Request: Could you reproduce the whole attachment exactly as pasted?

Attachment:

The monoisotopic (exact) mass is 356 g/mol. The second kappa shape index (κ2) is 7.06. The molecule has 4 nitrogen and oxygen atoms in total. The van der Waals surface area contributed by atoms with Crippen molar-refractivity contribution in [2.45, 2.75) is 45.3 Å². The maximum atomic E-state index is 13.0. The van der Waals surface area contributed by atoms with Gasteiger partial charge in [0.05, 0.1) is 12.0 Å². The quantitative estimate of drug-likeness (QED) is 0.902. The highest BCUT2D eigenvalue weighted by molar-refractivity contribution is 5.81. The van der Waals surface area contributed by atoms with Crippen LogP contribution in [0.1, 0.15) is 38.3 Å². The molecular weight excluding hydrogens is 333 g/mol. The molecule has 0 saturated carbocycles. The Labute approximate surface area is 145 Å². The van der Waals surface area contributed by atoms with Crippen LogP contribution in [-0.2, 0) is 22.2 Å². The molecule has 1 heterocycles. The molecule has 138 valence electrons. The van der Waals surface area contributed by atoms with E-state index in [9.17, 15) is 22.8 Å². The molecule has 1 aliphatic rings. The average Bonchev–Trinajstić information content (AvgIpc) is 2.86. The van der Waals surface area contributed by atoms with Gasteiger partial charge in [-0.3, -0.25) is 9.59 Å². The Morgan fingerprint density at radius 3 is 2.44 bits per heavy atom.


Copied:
The monoisotopic (exact) mass is 356 g/mol. The second kappa shape index (κ2) is 7.06. The molecule has 4 nitrogen and oxygen atoms in total. The van der Waals surface area contributed by atoms with Crippen molar-refractivity contribution in [2.45, 2.75) is 45.3 Å². The maximum atomic E-state index is 13.0. The van der Waals surface area contributed by atoms with Gasteiger partial charge in [0.05, 0.1) is 12.0 Å². The quantitative estimate of drug-likeness (QED) is 0.902. The highest BCUT2D eigenvalue weighted by molar-refractivity contribution is 5.81. The van der Waals surface area contributed by atoms with Crippen LogP contribution in [0.1, 0.15) is 38.3 Å². The molecular weight excluding hydrogens is 333 g/mol. The molecule has 0 saturated carbocycles. The Labute approximate surface area is 145 Å². The van der Waals surface area contributed by atoms with Crippen LogP contribution in [-0.2, 0) is 22.2 Å². The molecule has 1 heterocycles. The molecule has 138 valence electrons. The van der Waals surface area contributed by atoms with E-state index in [9.17, 15) is 22.8 Å². The molecule has 1 aliphatic rings. The average Bonchev–Trinajstić information content (AvgIpc) is 2.86. The van der Waals surface area contributed by atoms with Gasteiger partial charge in [-0.3, -0.25) is 9.59 Å². The Morgan fingerprint density at radius 3 is 2.44 bits per heavy atom.